The second, more radical option is led by Killer Content, a media company that develops and produces content for a variety of platforms, including film and TV. Producers Christine Vachon and Pamela Koffler founded Killer Films, its studio arm, back in 1995; the pair is responsible for critically-acclaimed, female-driven, indie films like Boys Don’t Cry, Far From Heaven, Still Alice, and Carol — in other words, prestige work reminiscent of what Weinstein’s Miramax was in its glory days. Also under the Killer Content umbrella is a wing called Killer Impact, which is committed to social justice. This piece of the company partners with nonprofits, using them to consult on the messaging for films and then making them a partner in the dividends. Recent partners include the anti-harassment group Hollaback! and the Oakland-based teen health organisation Youth Tech and Health.
Killer Content’s offer is more complex and compelling for those of us who are trying to wrap our brains around the broader task ahead beyond Hollywood. Dubbed “Project Level Forward,” the plan was assembled by a team of media executives, philanthropists, lawyers, and other investors—with the partnership of The New York Women’s Foundation.
Project Level Forward would acquire the assets of the company and restructure them so that Weinstein Company as it’s known would no longer exist — which likely means many employees likely lose their jobs. Profits would go into two directions: one, back into making message-consistent media supporting underrepresented voices. The other part, NYWF’s Ana Oliveira says, will be distributed by her foundation with the goal of “levelling the playing field” in industries from Hollywood on down to tourism and dining, wherever the grantmaking opportunity arise. Ideally, the more tainted the library property ends up being, the more charitable direction for its profits. “The concept that we are working on is taking a situation where we have toxic actors, a toxic culture, toxic practices, and transforming that — it’s like a metamorphosis,” Oliveira says.
If all goes as planned for Killer Films, rape and harassment survivors, and nonprofits that represent survivors would be profit participants in the company. And presumably, it would itself try to be a beacon — with structures in place to minimise harassment. Earlier this fall, before Killer’s bid was announced, its CEO Adrienne Becker proposed several structural solutions in the Huffington Post, including making all job descriptions explicit and publicly available, publicly disclosing all harassment payouts, and providing training for top execs that goes beyond harassment to focus on power imbalance.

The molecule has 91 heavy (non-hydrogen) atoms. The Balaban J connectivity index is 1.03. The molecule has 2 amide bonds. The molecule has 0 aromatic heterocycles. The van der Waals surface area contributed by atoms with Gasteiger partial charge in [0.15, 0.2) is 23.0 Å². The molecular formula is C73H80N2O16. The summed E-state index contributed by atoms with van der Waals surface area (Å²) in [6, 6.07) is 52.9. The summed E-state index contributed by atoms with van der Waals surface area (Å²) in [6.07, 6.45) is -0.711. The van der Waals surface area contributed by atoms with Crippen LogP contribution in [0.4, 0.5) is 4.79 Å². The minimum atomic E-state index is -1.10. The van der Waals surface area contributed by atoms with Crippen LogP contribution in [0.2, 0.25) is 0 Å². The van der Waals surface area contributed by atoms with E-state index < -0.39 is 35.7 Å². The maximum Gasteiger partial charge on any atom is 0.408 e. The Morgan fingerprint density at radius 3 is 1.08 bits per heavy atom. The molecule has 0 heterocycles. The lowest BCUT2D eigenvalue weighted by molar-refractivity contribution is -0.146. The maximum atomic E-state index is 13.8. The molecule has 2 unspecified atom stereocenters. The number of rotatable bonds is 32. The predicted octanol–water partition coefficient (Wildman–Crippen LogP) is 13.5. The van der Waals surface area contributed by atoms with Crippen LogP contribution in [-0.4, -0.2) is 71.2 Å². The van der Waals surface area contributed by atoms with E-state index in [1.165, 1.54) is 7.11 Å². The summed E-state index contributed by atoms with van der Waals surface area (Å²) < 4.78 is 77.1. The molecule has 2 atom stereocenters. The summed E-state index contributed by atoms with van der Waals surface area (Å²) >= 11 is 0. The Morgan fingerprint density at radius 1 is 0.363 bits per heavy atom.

But their model isn’t just about doing good. It plays into the public’s reluctance to boycott something as wide as Harvey Weinstein’s catalog. If every time you stream The Artist or watch Project Runway you can be comfortable that the profits are being directed to a worthy cause, it could allay squeamishness. American consumers are eager to have their cake and eat it too, after all.
Many women, online and in conversation, have been fantasising about specific variations of one of these two scenarios, which are satisfying on a gut level: taking men out and putting women in. Profits being redirected to survivors. Dismantling bad companies and giving the money to good causes. A system of real accountability, not just punishment of a few. Both options have their merits; yet from a feminist standpoint, the transformation model represented by Killer Content seems more satisfying. Of course, even a workplace that aims to be a world apart can have its problems if it isn’t a complete island. Recent allegations of harassment by Jeffrey Tambor on the set of Transparent — a show that modelled itself as different and inclusive — have been sobering. Equally sobering was a recent op-ed about the pervasiveness of harassment in Sweden, a country with a robust safety net and institutionalised gender equality. Even in places that set themselves up as gender utopia, the power dynamics of Hollywood are hard to escape.
This moment, with its torrent of accusations and resignations, places us in uncharted territory, watching the downfall of dozens of high-profile names — many of which were all but synonymous with the places where they worked. Perhaps because of how huge it feels, the public conversation keeps trending downward towards a discourse about micro-behaviours (“Is hugging okay?” “Can you date your boss?”) rather than the bigger questions about how to ensure that workplaces are actually safe.
But if these two bids are indicative of a larger stirring, it’s clear that many women are already rolling up their sleeves. As the Weinstein Company sits on the auction block, bidders are declaring themselves ready not just to ponder the problem, but to take a stab at solving it. Whether or not they can ride off into the sunset with the goods this time, the momentum is in place for women to rewrite the Hollywood ending.